1. What is Included in the Complaint?

The complaint usually contains the following elements:

1. Information of the complainant: The complaint needs to have complete details of the complainant, which includes their name, contact details, and information of the authorized representative, if any.

2. Name of the Domain in dispute: The disputed domain name alongside the extension used (for instance .com, .net, etc) must be specified.

3. Information of the Respondent: This pertains to the details of the person who has registered the disputed domain.

4. Grounds for the complaint: This is an important part of the complaint. This section will outline the reasons for filing for the dispute resolution. Refer to the discussion above in the ‘Eligibility Criteria’ section to know the UDRP grounds.

5. Evidence: All the relevant evidence that proves the original ownership of the trademark registration owner as well as substantiates the claims made. Evidence can include trademark registrations, proof of the respondent’s malafide intention behind the registration, and any other relevant document that proves the claims.

6. Request for Remedies: The complaint is ended with the remedies the complainant desires from the panel. 

2. The Complaint Reviewed and then forwarded to the Respondent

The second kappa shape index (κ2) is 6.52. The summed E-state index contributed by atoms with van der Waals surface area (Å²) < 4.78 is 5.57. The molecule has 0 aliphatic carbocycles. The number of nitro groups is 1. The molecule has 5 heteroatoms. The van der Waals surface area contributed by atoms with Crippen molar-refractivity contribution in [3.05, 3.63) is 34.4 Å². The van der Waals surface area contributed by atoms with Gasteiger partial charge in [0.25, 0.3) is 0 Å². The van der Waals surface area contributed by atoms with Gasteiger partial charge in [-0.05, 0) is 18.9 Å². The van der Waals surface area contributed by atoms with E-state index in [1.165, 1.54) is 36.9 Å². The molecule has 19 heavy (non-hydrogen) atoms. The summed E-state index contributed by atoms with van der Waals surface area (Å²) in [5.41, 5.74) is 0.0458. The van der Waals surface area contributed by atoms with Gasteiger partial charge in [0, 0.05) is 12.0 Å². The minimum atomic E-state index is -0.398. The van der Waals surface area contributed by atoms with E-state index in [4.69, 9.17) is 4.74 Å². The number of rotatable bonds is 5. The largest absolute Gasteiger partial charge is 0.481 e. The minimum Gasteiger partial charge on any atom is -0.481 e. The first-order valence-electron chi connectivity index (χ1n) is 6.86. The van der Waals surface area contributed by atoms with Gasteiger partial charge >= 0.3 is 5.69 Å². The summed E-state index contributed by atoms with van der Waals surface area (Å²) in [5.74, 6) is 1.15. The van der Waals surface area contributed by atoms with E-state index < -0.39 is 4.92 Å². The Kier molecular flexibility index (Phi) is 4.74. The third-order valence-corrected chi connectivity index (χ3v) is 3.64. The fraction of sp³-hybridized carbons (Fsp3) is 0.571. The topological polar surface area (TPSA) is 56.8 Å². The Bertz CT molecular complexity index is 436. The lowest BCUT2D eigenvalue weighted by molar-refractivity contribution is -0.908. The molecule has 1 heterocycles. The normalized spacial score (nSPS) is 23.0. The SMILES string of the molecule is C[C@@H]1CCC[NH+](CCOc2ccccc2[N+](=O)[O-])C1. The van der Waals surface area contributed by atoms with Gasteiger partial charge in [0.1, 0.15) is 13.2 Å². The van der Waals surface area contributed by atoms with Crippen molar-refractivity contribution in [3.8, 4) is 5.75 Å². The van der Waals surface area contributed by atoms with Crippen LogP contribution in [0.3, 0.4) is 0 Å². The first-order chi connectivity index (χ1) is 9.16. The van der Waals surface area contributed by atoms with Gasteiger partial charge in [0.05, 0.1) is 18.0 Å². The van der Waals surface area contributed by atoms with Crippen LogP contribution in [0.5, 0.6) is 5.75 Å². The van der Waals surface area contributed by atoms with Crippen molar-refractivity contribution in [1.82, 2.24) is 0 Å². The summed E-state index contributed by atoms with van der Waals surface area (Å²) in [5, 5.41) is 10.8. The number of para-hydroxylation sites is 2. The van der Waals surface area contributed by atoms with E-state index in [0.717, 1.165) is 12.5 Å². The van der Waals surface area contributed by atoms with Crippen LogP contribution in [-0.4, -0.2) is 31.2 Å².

After receiving the complaint, it is reviewed by the arbitration service and after getting approved, it is forwarded to the respondent either through mail or email. 

3. Response to the Allegations

When the respondent receives the complaint, they have the opportunity to respond to the allegations made in the complaint. The respondents have a limited timeframe in which they have to explain their side of the story and substantiate this with evidence. The time for the said submission is twenty days.

4. Panelists Appointment

A panel of experts is appointed to carry out the entire dispute resolution procedure. The panel consists of experts and professionals who hold expertise in trademark law and domain disputes. The panel is tasked with independently, neutrally, and impartially reviewing the complaint and deciding in favor of the party rightful for getting the remedy in light of the evidence provided. 

5. Decision Informing